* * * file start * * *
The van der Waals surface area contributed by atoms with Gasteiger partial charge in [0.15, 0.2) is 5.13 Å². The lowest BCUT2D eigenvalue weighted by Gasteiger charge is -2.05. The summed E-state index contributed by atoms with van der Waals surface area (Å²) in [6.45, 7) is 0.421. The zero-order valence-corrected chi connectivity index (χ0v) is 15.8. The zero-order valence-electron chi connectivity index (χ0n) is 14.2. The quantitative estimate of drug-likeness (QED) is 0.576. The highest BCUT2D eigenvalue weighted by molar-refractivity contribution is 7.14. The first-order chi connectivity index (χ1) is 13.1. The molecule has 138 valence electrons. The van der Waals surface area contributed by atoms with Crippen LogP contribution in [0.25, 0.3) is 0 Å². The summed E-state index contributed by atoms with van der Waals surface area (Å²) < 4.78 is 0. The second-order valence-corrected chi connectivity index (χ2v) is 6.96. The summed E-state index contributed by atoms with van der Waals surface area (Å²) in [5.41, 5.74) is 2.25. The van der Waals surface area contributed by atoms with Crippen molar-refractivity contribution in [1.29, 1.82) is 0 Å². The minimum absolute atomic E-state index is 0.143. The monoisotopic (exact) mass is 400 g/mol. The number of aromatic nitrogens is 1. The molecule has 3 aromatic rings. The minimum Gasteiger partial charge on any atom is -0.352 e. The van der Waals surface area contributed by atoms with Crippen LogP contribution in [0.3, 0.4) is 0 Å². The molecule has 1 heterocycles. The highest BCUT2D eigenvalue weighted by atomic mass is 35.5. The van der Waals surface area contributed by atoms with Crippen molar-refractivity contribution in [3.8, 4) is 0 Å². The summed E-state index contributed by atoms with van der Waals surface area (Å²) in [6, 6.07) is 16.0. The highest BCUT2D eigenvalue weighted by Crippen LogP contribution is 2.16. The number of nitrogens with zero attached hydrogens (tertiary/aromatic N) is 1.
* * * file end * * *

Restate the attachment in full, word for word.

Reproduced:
The van der Waals surface area contributed by atoms with Gasteiger partial charge in [0.15, 0.2) is 5.13 Å². The lowest BCUT2D eigenvalue weighted by Gasteiger charge is -2.05. The summed E-state index contributed by atoms with van der Waals surface area (Å²) in [6.45, 7) is 0.421. The zero-order valence-corrected chi connectivity index (χ0v) is 15.8. The zero-order valence-electron chi connectivity index (χ0n) is 14.2. The quantitative estimate of drug-likeness (QED) is 0.576. The highest BCUT2D eigenvalue weighted by molar-refractivity contribution is 7.14. The first-order chi connectivity index (χ1) is 13.1. The molecule has 138 valence electrons. The van der Waals surface area contributed by atoms with Crippen LogP contribution in [0.25, 0.3) is 0 Å². The summed E-state index contributed by atoms with van der Waals surface area (Å²) < 4.78 is 0. The second-order valence-corrected chi connectivity index (χ2v) is 6.96. The summed E-state index contributed by atoms with van der Waals surface area (Å²) in [5.41, 5.74) is 2.25. The van der Waals surface area contributed by atoms with Crippen molar-refractivity contribution in [1.29, 1.82) is 0 Å². The minimum absolute atomic E-state index is 0.143. The monoisotopic (exact) mass is 400 g/mol. The number of aromatic nitrogens is 1. The molecule has 3 aromatic rings. The minimum Gasteiger partial charge on any atom is -0.352 e. The van der Waals surface area contributed by atoms with Crippen LogP contribution in [0.3, 0.4) is 0 Å². The molecule has 1 heterocycles. The highest BCUT2D eigenvalue weighted by atomic mass is 35.5. The van der Waals surface area contributed by atoms with Crippen molar-refractivity contribution in [3.8, 4) is 0 Å². The summed E-state index contributed by atoms with van der Waals surface area (Å²) in [6, 6.07) is 16.0. The highest BCUT2D eigenvalue weighted by Crippen LogP contribution is 2.16. The number of nitrogens with zero attached hydrogens (tertiary/aromatic N) is 1.